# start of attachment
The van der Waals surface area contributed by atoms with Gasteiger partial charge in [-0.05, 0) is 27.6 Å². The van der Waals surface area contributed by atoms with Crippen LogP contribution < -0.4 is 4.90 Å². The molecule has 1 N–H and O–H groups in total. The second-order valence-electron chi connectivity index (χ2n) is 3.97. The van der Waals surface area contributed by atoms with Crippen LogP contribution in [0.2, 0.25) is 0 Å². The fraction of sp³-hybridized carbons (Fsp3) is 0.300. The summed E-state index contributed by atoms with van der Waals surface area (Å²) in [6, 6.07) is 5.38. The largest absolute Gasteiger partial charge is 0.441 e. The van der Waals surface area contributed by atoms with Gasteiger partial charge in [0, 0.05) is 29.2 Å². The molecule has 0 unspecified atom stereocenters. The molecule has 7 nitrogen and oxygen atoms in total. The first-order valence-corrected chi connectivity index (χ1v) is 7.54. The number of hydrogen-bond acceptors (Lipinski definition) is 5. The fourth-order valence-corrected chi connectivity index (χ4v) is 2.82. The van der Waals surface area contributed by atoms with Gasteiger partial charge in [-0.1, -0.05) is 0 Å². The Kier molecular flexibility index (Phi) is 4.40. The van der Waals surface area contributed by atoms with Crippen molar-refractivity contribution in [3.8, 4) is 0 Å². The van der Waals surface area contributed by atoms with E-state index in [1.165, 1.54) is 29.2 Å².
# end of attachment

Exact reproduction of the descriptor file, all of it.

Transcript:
The van der Waals surface area contributed by atoms with Gasteiger partial charge in [-0.05, 0) is 27.6 Å². The van der Waals surface area contributed by atoms with Crippen LogP contribution < -0.4 is 4.90 Å². The molecule has 1 N–H and O–H groups in total. The second-order valence-electron chi connectivity index (χ2n) is 3.97. The van der Waals surface area contributed by atoms with Crippen LogP contribution in [0.2, 0.25) is 0 Å². The fraction of sp³-hybridized carbons (Fsp3) is 0.300. The summed E-state index contributed by atoms with van der Waals surface area (Å²) in [6, 6.07) is 5.38. The largest absolute Gasteiger partial charge is 0.441 e. The van der Waals surface area contributed by atoms with Gasteiger partial charge in [0, 0.05) is 29.2 Å². The molecule has 0 unspecified atom stereocenters. The molecule has 7 nitrogen and oxygen atoms in total. The first-order valence-corrected chi connectivity index (χ1v) is 7.54. The number of hydrogen-bond acceptors (Lipinski definition) is 5. The fourth-order valence-corrected chi connectivity index (χ4v) is 2.82. The van der Waals surface area contributed by atoms with Gasteiger partial charge in [-0.1, -0.05) is 0 Å². The Kier molecular flexibility index (Phi) is 4.40. The van der Waals surface area contributed by atoms with Crippen molar-refractivity contribution in [3.8, 4) is 0 Å². The van der Waals surface area contributed by atoms with E-state index in [1.165, 1.54) is 29.2 Å².